China has rejected international criticism for not allowing its most prominent critic, Liu Xiaobo, to be treated abroad for liver cancer.
It said the case was an internal affair and that other countries were “in no position to make improper remarks”.
The activist, who had been serving an 11-year prison term for “subversion”, died in a hospital in China aged 61.
The Nobel Committee, which gave him the Peace Prize in 2010, said China bore a “heavy responsibility” for his death.
Beijing is now being urged to free his wife, poet Liu Xia, from house arrest.
Mr Liu died “peacefully” on Thursday afternoon, surrounded by his wife and other relatives, his main doctor Teng Yue’e said. His final words to Liu Xia were: “Live on well”.
In a brief statement, officials said that Mr Liu had suffered multiple organ failure.
Calling the death “premature”, the Nobel Committee said the Chinese refusal to allow him to travel was “deeply disturbing”.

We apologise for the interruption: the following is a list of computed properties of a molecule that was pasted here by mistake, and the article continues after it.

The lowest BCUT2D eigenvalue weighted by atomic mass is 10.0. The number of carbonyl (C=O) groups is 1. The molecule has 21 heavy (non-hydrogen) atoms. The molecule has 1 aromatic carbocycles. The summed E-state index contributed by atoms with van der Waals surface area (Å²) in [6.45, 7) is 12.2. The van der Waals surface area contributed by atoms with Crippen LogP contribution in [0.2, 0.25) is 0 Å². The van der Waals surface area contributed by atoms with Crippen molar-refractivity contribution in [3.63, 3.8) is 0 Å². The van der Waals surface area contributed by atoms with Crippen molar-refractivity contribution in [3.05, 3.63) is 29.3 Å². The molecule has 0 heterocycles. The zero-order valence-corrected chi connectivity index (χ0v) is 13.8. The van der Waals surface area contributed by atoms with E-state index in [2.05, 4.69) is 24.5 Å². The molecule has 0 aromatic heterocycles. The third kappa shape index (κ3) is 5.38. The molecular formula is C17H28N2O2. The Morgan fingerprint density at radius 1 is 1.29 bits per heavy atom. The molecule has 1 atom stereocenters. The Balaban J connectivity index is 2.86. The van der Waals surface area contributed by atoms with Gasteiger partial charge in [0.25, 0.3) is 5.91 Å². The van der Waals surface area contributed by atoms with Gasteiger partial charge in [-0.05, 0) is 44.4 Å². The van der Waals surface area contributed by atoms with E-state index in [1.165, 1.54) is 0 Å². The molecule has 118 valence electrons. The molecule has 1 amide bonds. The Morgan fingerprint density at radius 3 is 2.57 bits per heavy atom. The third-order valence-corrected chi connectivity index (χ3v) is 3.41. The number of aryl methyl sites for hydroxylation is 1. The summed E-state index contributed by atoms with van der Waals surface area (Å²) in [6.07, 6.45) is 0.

Germany, one of the countries considered as an option for Mr Liu, regretted that his transfer did not take place, Foreign Minister Sigmar Gabriel said.
“China now has the responsibility to quickly, transparently and plausibly answer the question of whether the cancer could not have been identified much earlier,” he added in a statement.
British Foreign Secretary Boris Johnson also said it was “wrong” for China to have denied Liu Xiaobo permission to leave.
In the first official comment since his death, China’s foreign ministry said: “The handling of Liu Xiaobo’s case belongs to China’s internal affairs, and foreign countries are in no position to make improper remarks,” Xinhua state news agency reported on Friday.
Ministry spokesman Geng Shuang added that Chinese medical authorities had made all-out efforts to treat Mr Liu, Xinhua said.
The stern words are the latest development in the international controversy surrounding Mr Liu’s case.
Chinese authorities announced last month that Mr Liu had liver cancer and moved him from prison to a hospital in the north-eastern city of Shenyang, where he was kept under heavy security.
In his final days, Western countries repeatedly urged China to give Mr Liu permission to seek palliative treatment elsewhere, which Beijing refused.
Chinese medical experts insisted he was too ill to travel, although Western doctors who examined him disagreed.